When you compare this information to anxious workers, it’s clear women make up a sizable portion of financially stressed employees. A recent survey revealed that five percent of women experience intense worry over money compared to 41% of men.
Maternity leave is a necessity for new mothers, but taking advantage of it has left 53% of women in debt. Considering the U.S. is one of few countries without paid maternity leave, many women feel anxious about having children under such conditions. This fear of financial instability leads some women to avoid having kids even when they desire motherhood.
Symptoms of depression include a disinterest in activities, guilt, fatigue and a sense of hopelessness. Studies show that 17.3 million American adults suffered at least one depressive episode in 2017, with more women facing depression than men. Any trauma or disaster can trigger it, but money issues are a consistent contributor. Financial stress and mental health connect even when you don’t realize it.
Depression can strike when you put in the effort but don’t make tangible progress. Women especially suffer from these hopeless feelings, as many receive less pay than men for doing the same work. Though the pay gap is a systemic failing, women find themselves wondering if their talents aren’t adequate.
Dealing with these emotions on top of child-rearing, caring for elderly parents or supporting a household makes an unsavory recipe for depression. Bread-winning women have to juggle employment with household chores, and they’re often not acknowledged for their struggles. One study showed that in households where women earn 80% of the income, only 38% of couples considered the wife the breadwinner.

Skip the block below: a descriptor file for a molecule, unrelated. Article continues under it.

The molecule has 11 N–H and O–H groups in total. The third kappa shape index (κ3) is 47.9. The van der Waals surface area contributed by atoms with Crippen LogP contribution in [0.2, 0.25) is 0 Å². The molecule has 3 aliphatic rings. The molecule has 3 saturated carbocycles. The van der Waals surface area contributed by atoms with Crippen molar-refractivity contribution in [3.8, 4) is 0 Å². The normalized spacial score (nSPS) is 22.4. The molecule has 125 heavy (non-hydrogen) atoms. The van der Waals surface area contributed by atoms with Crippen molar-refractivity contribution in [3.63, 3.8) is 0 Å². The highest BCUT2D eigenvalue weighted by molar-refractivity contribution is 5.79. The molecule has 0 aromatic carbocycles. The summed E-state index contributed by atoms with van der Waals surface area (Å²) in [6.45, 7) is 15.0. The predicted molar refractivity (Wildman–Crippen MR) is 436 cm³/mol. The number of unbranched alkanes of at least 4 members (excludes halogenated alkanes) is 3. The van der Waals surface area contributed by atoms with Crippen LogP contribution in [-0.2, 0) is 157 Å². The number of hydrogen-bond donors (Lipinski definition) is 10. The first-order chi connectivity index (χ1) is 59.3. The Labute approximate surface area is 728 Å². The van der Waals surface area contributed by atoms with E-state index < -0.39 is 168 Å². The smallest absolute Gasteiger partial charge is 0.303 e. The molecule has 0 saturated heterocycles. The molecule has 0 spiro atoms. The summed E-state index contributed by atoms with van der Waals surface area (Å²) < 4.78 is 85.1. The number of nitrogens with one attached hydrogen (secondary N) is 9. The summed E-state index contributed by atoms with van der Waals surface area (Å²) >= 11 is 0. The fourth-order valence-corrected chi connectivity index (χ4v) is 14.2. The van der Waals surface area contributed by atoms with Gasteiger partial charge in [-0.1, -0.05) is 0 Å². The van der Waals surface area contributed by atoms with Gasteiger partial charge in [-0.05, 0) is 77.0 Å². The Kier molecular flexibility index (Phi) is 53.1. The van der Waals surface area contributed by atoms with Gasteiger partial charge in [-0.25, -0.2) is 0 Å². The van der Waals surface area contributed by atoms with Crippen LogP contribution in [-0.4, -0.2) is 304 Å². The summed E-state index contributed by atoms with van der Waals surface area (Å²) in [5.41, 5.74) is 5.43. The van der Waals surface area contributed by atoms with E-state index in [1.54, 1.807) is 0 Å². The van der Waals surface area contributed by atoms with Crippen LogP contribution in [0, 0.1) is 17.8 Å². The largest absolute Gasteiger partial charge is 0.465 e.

Financial stress and mental health issues can become a repetitive cycle. Being financially insecure causes anxiety and depression, and these two conditions can encourage you to spend money or ignore bills. Harmful coping methods can lead you further into debt, repeating the cycle. Prolonged stress eats away your health, leading to more doctor’s visits and higher medical bills. Some choose to self-medicate with alcohol or painkillers, which can become an expensive addiction.
Finding a way out of the fog takes time, but you can achieve it through continual motivation. Try affordable options, such as online therapy. Reach out to local support groups created by organizations or churches. Link up with groups who know safe and legal avenues for earning money.
Create a strict budget to avoid overspending and maintain your bank accounts. Allocate money each month to paying off debts, even if it’s only a little. Chipping away at loans and credit card debt is better than collecting interest.
The light at the end of the tunnel is there if you search for it. Have faith in your ability to tackle any issue. Dealing with mental health conditions and financial issues requires patience — you’ll reach your goals by persevering and kicking stress to the curb.